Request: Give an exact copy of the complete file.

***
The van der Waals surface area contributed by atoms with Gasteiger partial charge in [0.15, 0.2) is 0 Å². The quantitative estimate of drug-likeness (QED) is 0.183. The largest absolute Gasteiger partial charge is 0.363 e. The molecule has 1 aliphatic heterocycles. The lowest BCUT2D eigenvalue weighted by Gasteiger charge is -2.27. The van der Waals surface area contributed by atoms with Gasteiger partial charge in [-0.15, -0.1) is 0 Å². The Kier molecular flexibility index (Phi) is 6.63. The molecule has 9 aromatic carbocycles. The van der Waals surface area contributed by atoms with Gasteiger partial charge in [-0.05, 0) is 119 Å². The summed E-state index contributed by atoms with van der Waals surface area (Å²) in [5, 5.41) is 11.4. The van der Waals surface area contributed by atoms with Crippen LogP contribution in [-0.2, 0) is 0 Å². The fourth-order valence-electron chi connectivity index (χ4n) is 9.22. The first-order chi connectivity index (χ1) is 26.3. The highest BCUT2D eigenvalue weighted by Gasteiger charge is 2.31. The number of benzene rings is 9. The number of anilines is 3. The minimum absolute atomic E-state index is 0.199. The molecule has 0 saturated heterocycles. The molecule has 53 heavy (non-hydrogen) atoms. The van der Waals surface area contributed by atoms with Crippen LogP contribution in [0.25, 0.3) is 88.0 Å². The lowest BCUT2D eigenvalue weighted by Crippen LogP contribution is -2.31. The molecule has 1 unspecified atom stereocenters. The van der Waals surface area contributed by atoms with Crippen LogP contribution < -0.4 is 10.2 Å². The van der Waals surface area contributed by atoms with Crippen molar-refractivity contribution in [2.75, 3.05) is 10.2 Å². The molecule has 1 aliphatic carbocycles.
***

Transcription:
The van der Waals surface area contributed by atoms with Gasteiger partial charge in [0.15, 0.2) is 0 Å². The quantitative estimate of drug-likeness (QED) is 0.183. The largest absolute Gasteiger partial charge is 0.363 e. The molecule has 1 aliphatic heterocycles. The lowest BCUT2D eigenvalue weighted by Gasteiger charge is -2.27. The van der Waals surface area contributed by atoms with Gasteiger partial charge in [-0.15, -0.1) is 0 Å². The Kier molecular flexibility index (Phi) is 6.63. The molecule has 9 aromatic carbocycles. The van der Waals surface area contributed by atoms with Gasteiger partial charge in [-0.05, 0) is 119 Å². The summed E-state index contributed by atoms with van der Waals surface area (Å²) in [5, 5.41) is 11.4. The van der Waals surface area contributed by atoms with Crippen LogP contribution in [-0.2, 0) is 0 Å². The fourth-order valence-electron chi connectivity index (χ4n) is 9.22. The first-order chi connectivity index (χ1) is 26.3. The highest BCUT2D eigenvalue weighted by Gasteiger charge is 2.31. The number of benzene rings is 9. The number of anilines is 3. The minimum absolute atomic E-state index is 0.199. The molecule has 0 saturated heterocycles. The molecule has 53 heavy (non-hydrogen) atoms. The van der Waals surface area contributed by atoms with Crippen LogP contribution in [0.25, 0.3) is 88.0 Å². The lowest BCUT2D eigenvalue weighted by Crippen LogP contribution is -2.31. The molecule has 1 unspecified atom stereocenters. The van der Waals surface area contributed by atoms with Crippen LogP contribution < -0.4 is 10.2 Å². The van der Waals surface area contributed by atoms with Crippen molar-refractivity contribution in [2.75, 3.05) is 10.2 Å². The molecule has 1 aliphatic carbocycles.